Here’s a bit of blurb from the publisher Sourcebooks:

A lost love returns, rekindling forgotten passions…

In Jane Austen’s Sense and Sensibility, when Marianne Dashwood marries Colonel Brandon, she puts her heartbreak over dashing scoundrel John Willoughby in the past. Three years later, Willoughby’s return throws Marianne into a tizzy of painful memories and exquisite feelings of uncertainty. Willoughby is as charming, as roguish, and as much in love with her as ever. And the timing couldn’t be worse, with Colonel Brandon away and Willoughby determined to win her back, will Marianne find the strength to save her marriage, or will the temptation of a previous love be too powerful to resist?”

Jane is also doing a blog tour, and to celebrate publication there will be giveaways, competitions to win books and paintings, plus interviews over the next couple of weeks.

Information on her blog: http://www.janeaustensequels.blogspot.com/

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One of my favorite websites is the book ‘repository’ A Celebration of Women Writers. Mary Mark Ockerbloom, our hostess who has been busy ‘rescuing’ books from Geocities (before that site closes down), has announced many additions to Celebrating Women’s website, but one in particular will interest Austen enthusiasts:

The Castle of Wolfenbach
by Eliza Parsons (1739-1811)
London : printed for William Lane, at the Minerva Press, and sold by
E. Harlow, 1793.

Writes Mary in her email introduction about the latest additions: “My personal favorite of the new titles, however, is Eliza Parsons’ “The Castle of Wolfenbach”. One of the seven “horrid novels” recommended with delightful anticipation by Isabella Thorpe in Jane Austen’s Northanger Abbey, The Castle of Wolfenbach is important as an early Gothic novel, predating both Ann Radcliffe’s The Mysteries of Udolpho and Monk Lewis’s The Monk.

A virtuous young woman in peril, a wicked uncle, a mysterious castle, a noble lover, what more could one ask?

Read and enjoy”

We’d love to post a ‘review’, should anyone be interested in reading then writing…

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And last – Google’s book site has *finally* given us some (note the word!) volumes of Austen’s 1811 Sense and Sensibility!!

Only volumes I and II have been found – though Google books is notorious for making it difficult to find all volumes of a title (anyone listening to this complaint, Google?). I have not yet gone through the two volumes, for Google books is also notorious for skipping pages, missing pages, popping in pages twice, mis-scanning, etc etc. Though where can most of us see an Austen first edition, except through such a site! Now if only they will give us volume III as well as finish off Pride and Prejudice by supplying volume I for that trio.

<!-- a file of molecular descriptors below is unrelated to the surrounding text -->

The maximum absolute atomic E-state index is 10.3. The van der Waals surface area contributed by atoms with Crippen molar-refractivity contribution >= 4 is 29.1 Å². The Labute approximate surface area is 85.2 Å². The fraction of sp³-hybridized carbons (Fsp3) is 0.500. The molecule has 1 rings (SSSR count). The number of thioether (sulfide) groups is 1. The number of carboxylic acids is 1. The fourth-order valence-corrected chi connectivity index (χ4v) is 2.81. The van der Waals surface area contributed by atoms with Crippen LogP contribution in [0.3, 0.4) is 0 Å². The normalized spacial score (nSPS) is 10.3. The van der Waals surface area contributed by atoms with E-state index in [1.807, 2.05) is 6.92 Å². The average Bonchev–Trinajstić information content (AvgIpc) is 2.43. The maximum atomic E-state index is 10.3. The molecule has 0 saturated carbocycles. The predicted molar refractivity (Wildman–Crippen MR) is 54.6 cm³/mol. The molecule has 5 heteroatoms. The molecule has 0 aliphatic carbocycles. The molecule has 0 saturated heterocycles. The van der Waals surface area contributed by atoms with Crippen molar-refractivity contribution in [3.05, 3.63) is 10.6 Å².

[Posted by Kelly]

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regency-buck-cover2

Georgette Heyer had a bit of a formula for many of her Regency novels – the established man in his mid-30s, often a fashionable dandy, and the younger woman he somehow becomes responsible for, and against all odds and all possible personality conflicts, they come together and all ends well.  Indeed, quite funny along the way, and filled with period details of such accuracy, the reader wonders how Heyer wrote these in the early 20th century and was not herself a “Lady of Quality” in early 19th century England!

So I began Regency Buck thinking I may have already read it – had to indeed check my list to be sure! – but a few pages in, I knew that, though it all seemed familiar enough, Heyer had succeeded yet again in setting a scene and telling a tale peopled with well-drawn characters [really, who can resist a character with the name of Mrs. Scattergood?], abounding in witty repartee, bringing the Regency period to life, and this time with a bit of a mystery thrown in for good measure.

The wealthy Judith Taverner, a feisty, independent almost-of-age beauty and her brother Peregrine, a year younger and the inheritor of a large estate, are on the way to London to settle in town after the death of their father to meet their unknown guardian, the Fifth Earl of Worth, and expecting one of their father’s gout-ridden comrades are shocked to discover Lord Worth to be a young handsome man of fashion and great friend to a select group of higher ups in London society .  Due to a previous encounter with him involving a hair-raising road accident and for Judith a less than appropriate embarrassing kiss, the young Taverners take an instant dislike to their guardian and he in turn makes it quite clear that he is not amused by suddenly having two wards foisted upon him. 

Here is Judith as we first see her~